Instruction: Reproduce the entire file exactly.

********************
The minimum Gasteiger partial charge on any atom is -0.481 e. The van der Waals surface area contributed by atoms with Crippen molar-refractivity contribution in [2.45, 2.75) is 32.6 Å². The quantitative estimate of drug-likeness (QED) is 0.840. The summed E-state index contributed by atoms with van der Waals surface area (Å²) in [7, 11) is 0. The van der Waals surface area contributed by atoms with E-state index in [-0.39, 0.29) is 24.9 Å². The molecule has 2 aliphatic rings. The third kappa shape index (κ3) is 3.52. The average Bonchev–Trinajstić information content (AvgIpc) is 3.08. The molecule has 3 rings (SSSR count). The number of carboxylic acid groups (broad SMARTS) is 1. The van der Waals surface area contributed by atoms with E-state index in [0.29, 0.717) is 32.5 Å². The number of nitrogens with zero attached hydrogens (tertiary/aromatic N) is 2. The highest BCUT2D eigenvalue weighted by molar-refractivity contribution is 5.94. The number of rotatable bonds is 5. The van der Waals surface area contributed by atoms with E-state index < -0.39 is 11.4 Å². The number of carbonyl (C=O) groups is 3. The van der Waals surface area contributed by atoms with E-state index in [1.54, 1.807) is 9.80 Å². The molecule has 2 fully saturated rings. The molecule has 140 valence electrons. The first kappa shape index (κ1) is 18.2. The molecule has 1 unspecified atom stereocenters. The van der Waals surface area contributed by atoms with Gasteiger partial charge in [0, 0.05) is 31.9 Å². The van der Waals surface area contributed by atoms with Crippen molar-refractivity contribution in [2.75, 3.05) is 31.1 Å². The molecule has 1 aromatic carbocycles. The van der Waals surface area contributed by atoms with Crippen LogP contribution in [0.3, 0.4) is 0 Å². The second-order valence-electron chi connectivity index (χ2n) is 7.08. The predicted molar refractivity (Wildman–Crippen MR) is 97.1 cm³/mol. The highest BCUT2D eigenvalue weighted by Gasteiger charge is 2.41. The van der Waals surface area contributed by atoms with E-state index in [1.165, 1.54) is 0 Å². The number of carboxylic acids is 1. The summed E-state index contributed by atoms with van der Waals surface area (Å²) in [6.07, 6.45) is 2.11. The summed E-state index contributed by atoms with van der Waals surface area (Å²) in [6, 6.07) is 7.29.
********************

The minimum Gasteiger partial charge on any atom is -0.481 e. The van der Waals surface area contributed by atoms with Crippen molar-refractivity contribution in [2.45, 2.75) is 32.6 Å². The quantitative estimate of drug-likeness (QED) is 0.840. The summed E-state index contributed by atoms with van der Waals surface area (Å²) in [7, 11) is 0. The van der Waals surface area contributed by atoms with E-state index in [-0.39, 0.29) is 24.9 Å². The molecule has 2 aliphatic rings. The third kappa shape index (κ3) is 3.52. The average Bonchev–Trinajstić information content (AvgIpc) is 3.08. The molecule has 3 rings (SSSR count). The number of carboxylic acid groups (broad SMARTS) is 1. The van der Waals surface area contributed by atoms with E-state index in [0.29, 0.717) is 32.5 Å². The number of nitrogens with zero attached hydrogens (tertiary/aromatic N) is 2. The highest BCUT2D eigenvalue weighted by molar-refractivity contribution is 5.94. The number of rotatable bonds is 5. The van der Waals surface area contributed by atoms with E-state index < -0.39 is 11.4 Å². The number of carbonyl (C=O) groups is 3. The van der Waals surface area contributed by atoms with E-state index in [1.54, 1.807) is 9.80 Å². The molecule has 2 fully saturated rings. The molecule has 140 valence electrons. The first kappa shape index (κ1) is 18.2. The molecule has 1 unspecified atom stereocenters. The van der Waals surface area contributed by atoms with Gasteiger partial charge in [0, 0.05) is 31.9 Å². The van der Waals surface area contributed by atoms with Crippen molar-refractivity contribution in [2.75, 3.05) is 31.1 Å². The molecule has 1 aromatic carbocycles. The van der Waals surface area contributed by atoms with Crippen LogP contribution in [0.3, 0.4) is 0 Å². The second-order valence-electron chi connectivity index (χ2n) is 7.08. The predicted molar refractivity (Wildman–Crippen MR) is 97.1 cm³/mol. The highest BCUT2D eigenvalue weighted by Gasteiger charge is 2.41. The van der Waals surface area contributed by atoms with E-state index in [1.165, 1.54) is 0 Å². The number of carboxylic acids is 1. The summed E-state index contributed by atoms with van der Waals surface area (Å²) in [6.07, 6.45) is 2.11. The summed E-state index contributed by atoms with van der Waals surface area (Å²) in [6, 6.07) is 7.29.